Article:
Matt: Hoover was always cordial in replies back to Benson, but either Hoover would say or his assistants would say that, “I’m busy. I can’t make it. Thank you for inviting me, Mr. Secretary to speak at BYU.” But Hoover would say “I can’t make it.” Things like that. But in private, Hoover’s writing memos saying, “I just can’t talk to the Bensons because they’re associated with the Birch Society.” The big hangup for Hoover is the whole idea with Eisenhower a commie. Hoover knew Ike. He thought Ike was an honorable man and he also knew members of his cabinet. And so that was just over the top. Yeah. If you look at The Politician, in subsequent editions, they took all the harsh stuff out. So all the communists, they’re so pretty critical of Eisenhower, but they take away, or they take out/omit the direct charges that he [Eisenhower] and his cabinet are all commies.
Matt also tells why Hoover thought Martin Luther King was a communist.
Matt: J. Edgar Hoover is the first high profile official that will float the idea that King is a commie. And the Birchers will pick up on this, Robert Welch and then by extension, Ezra Taft Benson. One of the reasons why that Hoover thinks he’s a commie is because Dr. King has two very close associates that work with him. One’s a black man named Bayard Rustin and the other one is a white guy named Sandy Levinson. Both of them had been associated with the Communist Party some two decades before they met Dr King, especially Levinson. He was a card-carrying member of the Communist Party and this was back in the Depression when 25 percent of Americans are out of work.
So, Hoover knew this. He had been wiretapping Dr. King. He knew this. He knew that Dr King didn’t like Communism. Dr King certainly had some socialist leanings. There’s no question about that. But to call him a communist is absolutely remiss. So that’s where you get that connection with communism, these two erstwhile communist members who became his close associates. He warned them, “If you have any associations that’ll ruin me in the movement.” So he made that very clear to them. What happened was that the Birchers had picked up on this communist stuff from a training school that Dr King had gone to in 1957. It’s called the Highlander Training School. It’s In Tennessee. Essentially, it’s a social justice training school. So you can go there and promote ideas of social justice, not just racial stuff but also economic and other things.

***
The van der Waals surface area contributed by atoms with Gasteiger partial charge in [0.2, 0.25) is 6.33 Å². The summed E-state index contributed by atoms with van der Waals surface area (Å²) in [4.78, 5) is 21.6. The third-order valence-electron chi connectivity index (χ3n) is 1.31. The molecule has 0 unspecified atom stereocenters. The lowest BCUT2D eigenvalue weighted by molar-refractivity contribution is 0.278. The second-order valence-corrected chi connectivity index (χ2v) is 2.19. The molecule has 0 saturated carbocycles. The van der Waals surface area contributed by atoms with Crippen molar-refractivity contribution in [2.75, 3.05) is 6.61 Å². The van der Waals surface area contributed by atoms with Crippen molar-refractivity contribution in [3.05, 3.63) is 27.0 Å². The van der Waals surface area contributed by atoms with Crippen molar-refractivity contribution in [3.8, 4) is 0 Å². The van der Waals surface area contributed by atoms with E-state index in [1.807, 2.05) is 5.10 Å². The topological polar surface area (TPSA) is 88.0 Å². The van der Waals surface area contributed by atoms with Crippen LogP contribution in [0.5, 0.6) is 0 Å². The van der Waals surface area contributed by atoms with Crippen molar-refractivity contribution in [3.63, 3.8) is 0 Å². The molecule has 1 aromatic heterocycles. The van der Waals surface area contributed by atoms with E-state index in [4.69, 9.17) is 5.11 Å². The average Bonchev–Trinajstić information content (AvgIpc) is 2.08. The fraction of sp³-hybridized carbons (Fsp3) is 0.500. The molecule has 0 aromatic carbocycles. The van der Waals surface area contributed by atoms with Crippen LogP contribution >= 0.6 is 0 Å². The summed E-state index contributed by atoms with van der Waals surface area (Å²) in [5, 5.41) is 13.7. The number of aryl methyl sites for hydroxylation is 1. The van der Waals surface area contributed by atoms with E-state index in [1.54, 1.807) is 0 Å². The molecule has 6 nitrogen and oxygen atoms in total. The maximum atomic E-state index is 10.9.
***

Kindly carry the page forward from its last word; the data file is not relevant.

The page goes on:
So obviously, it’s very progressive and a lot of African Americans will go there to learn about nonviolence and how to protest, you know, segregation. The late, great Rosa Parks will also go there. Well, Dr King had never been there before and they asked him to come in to give a speech, I think, on some anniversary celebration. So he goes there once. I think the evidence is pretty clearly that he was only there once. When word shows up that Dr, King is going to go there–this is 1957–there’s an undercover operative who will see Dr. King there sitting next to a communist, because some communists did go there, a few did anyway. So he’s sitting next to a communist. He had never met the man before. [The operative] takes his picture when he was sitting next to this communist and the Birchers will use this picture to smear Dr. King.
I don’t want to give it all away, but I also asked Matt what Benson would think of our current President Trump! Check out our conversation, and don’t forget to purchase Matt’s new book on Benson called Thunder from the Right. My copy arrived on Tuesday and I’m just digging into it!
What are your thoughts concerning Benson’s politics? Were you aware of Hinckley’s influence on Benson?